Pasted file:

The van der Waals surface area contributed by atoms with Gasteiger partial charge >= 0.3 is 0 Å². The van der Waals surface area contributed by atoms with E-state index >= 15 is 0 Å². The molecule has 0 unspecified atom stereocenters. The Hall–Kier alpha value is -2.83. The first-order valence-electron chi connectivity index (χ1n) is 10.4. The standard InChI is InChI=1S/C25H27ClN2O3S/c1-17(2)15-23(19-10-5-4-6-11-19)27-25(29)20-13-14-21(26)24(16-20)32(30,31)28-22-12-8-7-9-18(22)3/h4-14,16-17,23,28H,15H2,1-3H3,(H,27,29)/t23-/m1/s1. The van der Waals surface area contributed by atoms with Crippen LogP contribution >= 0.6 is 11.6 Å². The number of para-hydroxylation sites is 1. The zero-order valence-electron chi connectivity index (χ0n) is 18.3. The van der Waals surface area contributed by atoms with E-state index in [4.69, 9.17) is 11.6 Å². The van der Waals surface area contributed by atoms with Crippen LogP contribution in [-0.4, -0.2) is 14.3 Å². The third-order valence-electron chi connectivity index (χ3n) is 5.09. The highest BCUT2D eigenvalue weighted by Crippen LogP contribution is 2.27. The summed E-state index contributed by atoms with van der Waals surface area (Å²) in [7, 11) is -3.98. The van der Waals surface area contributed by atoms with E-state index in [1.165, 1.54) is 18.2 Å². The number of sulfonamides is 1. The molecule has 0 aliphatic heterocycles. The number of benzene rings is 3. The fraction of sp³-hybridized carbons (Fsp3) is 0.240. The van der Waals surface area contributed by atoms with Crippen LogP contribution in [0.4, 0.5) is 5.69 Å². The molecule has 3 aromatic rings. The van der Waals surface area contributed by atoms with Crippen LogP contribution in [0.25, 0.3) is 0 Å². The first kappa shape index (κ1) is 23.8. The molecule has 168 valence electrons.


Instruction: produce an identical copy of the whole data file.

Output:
The van der Waals surface area contributed by atoms with Gasteiger partial charge >= 0.3 is 0 Å². The van der Waals surface area contributed by atoms with E-state index >= 15 is 0 Å². The molecule has 0 unspecified atom stereocenters. The Hall–Kier alpha value is -2.83. The first-order valence-electron chi connectivity index (χ1n) is 10.4. The standard InChI is InChI=1S/C25H27ClN2O3S/c1-17(2)15-23(19-10-5-4-6-11-19)27-25(29)20-13-14-21(26)24(16-20)32(30,31)28-22-12-8-7-9-18(22)3/h4-14,16-17,23,28H,15H2,1-3H3,(H,27,29)/t23-/m1/s1. The van der Waals surface area contributed by atoms with Crippen LogP contribution >= 0.6 is 11.6 Å². The number of para-hydroxylation sites is 1. The zero-order valence-electron chi connectivity index (χ0n) is 18.3. The van der Waals surface area contributed by atoms with E-state index in [4.69, 9.17) is 11.6 Å². The van der Waals surface area contributed by atoms with Crippen LogP contribution in [-0.4, -0.2) is 14.3 Å². The third-order valence-electron chi connectivity index (χ3n) is 5.09. The highest BCUT2D eigenvalue weighted by Crippen LogP contribution is 2.27. The summed E-state index contributed by atoms with van der Waals surface area (Å²) in [7, 11) is -3.98. The van der Waals surface area contributed by atoms with E-state index in [1.165, 1.54) is 18.2 Å². The number of sulfonamides is 1. The molecule has 0 aliphatic heterocycles. The number of benzene rings is 3. The fraction of sp³-hybridized carbons (Fsp3) is 0.240. The van der Waals surface area contributed by atoms with Crippen LogP contribution in [0.4, 0.5) is 5.69 Å². The molecule has 3 aromatic rings. The van der Waals surface area contributed by atoms with Crippen LogP contribution in [0.25, 0.3) is 0 Å². The first kappa shape index (κ1) is 23.8. The molecule has 168 valence electrons.